Light at the End of the Dark Economic Tunnel for Portugal
Published on 15th December, 2013 by
There is good news coming from Portugal nowadays! After spending more than two years in a recession, the country is seeing a light at the end of its dark economic tunnel that many economists have called one of the best recoveries in Europe so far.
Minimal Growth But Growth Nonetheless
The economy grew in the third quarter of 2013 with its Gross Domestic Product (GDP) increasing by 0.2% on the second quarter. It should be noted that the figure is still low in comparison with the same period in 2012.
The 0.2% rise in GDP in comparison with the second quarter comes after an increase of 1.1% between the first and second quarters of the year. It is still 2% below the figure from July to September 2012 but still a good increase considering the European economy today.
Statistics Portugal (Portal do Instituto Nacional de Estatística) has asserted that the economy has expanded for the third quarter in a row when compared with the preceding quarter. This is the agency’s rapid estimate of the GDP for the third quarter.
Such minimal growth, indeed, for the second consecutive quarter brings with it good news that Portuguese officials and citizens have been waiting for – Portugal is now officially not in a state of recession. Of course, it may be in technical terms for now but such progress is a good sign of things to come for the beleaguered country.
Statistics Portugal expects disclosure of a second estimate by 9 December 2013. With the rate things are going now, minimal growth but growth nonetheless can be expected.
Cautious Approach Adopted
The Portuguese government and the European Union expectedly urged caution among investors, economists and citizens in interpreting the strong quarter-on-quarter growth of the GDP. Again, this is the fastest growth reported by any EU country as of date – truly, a surprising albeit welcome development.
The cautious approach should be in effect until the end of the year 2013 when a full assessment can be made. Luis Marques Guedes, a government spokesman, also asserted that the apparent economic recovery will not slow down the government’s assault on the present high budget deficit.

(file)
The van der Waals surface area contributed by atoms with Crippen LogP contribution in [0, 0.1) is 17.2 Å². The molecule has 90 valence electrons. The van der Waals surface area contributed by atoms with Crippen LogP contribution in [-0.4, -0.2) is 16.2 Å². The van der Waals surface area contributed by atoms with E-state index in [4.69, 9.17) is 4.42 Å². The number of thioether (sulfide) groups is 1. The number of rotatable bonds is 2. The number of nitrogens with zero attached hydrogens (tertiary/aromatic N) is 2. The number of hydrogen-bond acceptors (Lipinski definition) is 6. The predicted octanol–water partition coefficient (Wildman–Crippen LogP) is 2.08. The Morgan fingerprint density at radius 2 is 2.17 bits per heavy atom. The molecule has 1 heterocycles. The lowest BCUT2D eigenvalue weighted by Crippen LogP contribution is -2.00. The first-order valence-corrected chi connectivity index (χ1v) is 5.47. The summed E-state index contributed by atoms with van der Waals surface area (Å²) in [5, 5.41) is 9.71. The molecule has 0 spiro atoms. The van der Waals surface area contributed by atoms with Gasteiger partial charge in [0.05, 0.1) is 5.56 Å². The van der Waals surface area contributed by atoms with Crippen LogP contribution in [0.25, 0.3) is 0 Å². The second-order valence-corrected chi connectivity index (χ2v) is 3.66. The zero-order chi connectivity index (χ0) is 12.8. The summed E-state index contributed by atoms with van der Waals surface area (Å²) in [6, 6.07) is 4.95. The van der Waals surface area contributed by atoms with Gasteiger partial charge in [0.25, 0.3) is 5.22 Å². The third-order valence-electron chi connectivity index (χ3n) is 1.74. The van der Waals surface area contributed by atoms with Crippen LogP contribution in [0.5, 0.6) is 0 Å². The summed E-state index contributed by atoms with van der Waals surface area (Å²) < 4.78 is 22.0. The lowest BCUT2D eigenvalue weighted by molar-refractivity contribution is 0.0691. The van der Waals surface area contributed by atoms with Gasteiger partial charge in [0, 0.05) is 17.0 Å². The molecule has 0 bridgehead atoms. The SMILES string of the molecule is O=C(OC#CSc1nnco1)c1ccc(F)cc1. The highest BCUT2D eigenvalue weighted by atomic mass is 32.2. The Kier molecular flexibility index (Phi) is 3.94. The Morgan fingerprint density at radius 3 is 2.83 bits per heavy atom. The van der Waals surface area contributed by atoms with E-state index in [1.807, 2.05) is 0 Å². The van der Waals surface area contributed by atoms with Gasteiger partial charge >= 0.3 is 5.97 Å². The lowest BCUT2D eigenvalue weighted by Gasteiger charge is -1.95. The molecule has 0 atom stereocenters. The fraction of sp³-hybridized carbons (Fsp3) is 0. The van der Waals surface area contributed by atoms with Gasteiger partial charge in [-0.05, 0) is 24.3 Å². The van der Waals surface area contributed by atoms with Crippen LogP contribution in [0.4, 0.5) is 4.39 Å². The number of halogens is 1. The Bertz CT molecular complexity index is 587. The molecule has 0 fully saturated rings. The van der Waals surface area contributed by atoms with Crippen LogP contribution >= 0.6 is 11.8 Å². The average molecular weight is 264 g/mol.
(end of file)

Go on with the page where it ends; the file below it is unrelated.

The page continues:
Why such a cautious approach? Economists have said that the national economy may be stabilizing but it is as vulnerable as the economies of other European nations still technically in a recession.
The stabilization of the economy is happening on several fronts – the unemployment rate, for example, has fallen from 17% in the first quarter to 16.4% in the second quarter – but its fragility still remains.
Why? The austerity measures adopted by the national government are still in place. Considering that Portugal is still not considered to be out of the woods yet, austerity measures will continue to be a fact of life in the country.
Fortunately, the GDP growth should provide more stimulus for the economy to become better and better in the coming months.
The dark tunnel for the Portuguese economy started in the late 2010 when the national government started cutting spending to lessen a high budget deficit that, in turn, undermined bondholder confidence about its ability for repayment.
Investors soon followed suit by charging too high prices in holding Portuguese. Eventually, the country was constrained to request for financial assistance including a €78 billion euro bailout from the EU and the International Monetary Fund in 2011.